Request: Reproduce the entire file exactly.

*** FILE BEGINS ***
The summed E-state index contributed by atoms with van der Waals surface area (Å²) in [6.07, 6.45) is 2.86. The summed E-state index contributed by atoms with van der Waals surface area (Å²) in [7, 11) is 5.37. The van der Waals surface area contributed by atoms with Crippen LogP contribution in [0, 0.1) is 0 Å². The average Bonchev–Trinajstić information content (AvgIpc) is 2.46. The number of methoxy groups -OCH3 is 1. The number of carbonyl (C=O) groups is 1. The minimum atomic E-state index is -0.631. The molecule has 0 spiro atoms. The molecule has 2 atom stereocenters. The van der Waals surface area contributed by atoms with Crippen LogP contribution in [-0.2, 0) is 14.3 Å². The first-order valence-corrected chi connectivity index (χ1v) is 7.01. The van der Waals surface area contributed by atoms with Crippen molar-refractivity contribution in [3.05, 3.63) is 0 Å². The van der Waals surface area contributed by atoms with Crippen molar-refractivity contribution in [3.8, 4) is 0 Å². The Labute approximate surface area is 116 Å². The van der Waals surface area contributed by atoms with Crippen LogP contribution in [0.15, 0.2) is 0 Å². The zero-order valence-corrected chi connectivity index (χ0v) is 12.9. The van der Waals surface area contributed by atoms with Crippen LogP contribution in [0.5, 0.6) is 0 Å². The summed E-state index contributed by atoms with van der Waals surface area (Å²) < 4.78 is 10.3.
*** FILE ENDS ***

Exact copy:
The summed E-state index contributed by atoms with van der Waals surface area (Å²) in [6.07, 6.45) is 2.86. The summed E-state index contributed by atoms with van der Waals surface area (Å²) in [7, 11) is 5.37. The van der Waals surface area contributed by atoms with Crippen LogP contribution in [0, 0.1) is 0 Å². The average Bonchev–Trinajstić information content (AvgIpc) is 2.46. The number of methoxy groups -OCH3 is 1. The number of carbonyl (C=O) groups is 1. The minimum atomic E-state index is -0.631. The molecule has 0 spiro atoms. The molecule has 2 atom stereocenters. The van der Waals surface area contributed by atoms with Crippen LogP contribution in [-0.2, 0) is 14.3 Å². The first-order valence-corrected chi connectivity index (χ1v) is 7.01. The van der Waals surface area contributed by atoms with Crippen molar-refractivity contribution in [3.05, 3.63) is 0 Å². The van der Waals surface area contributed by atoms with Crippen molar-refractivity contribution in [3.8, 4) is 0 Å². The Labute approximate surface area is 116 Å². The van der Waals surface area contributed by atoms with Crippen LogP contribution in [0.15, 0.2) is 0 Å². The zero-order valence-corrected chi connectivity index (χ0v) is 12.9. The van der Waals surface area contributed by atoms with Crippen LogP contribution in [0.5, 0.6) is 0 Å². The summed E-state index contributed by atoms with van der Waals surface area (Å²) < 4.78 is 10.3.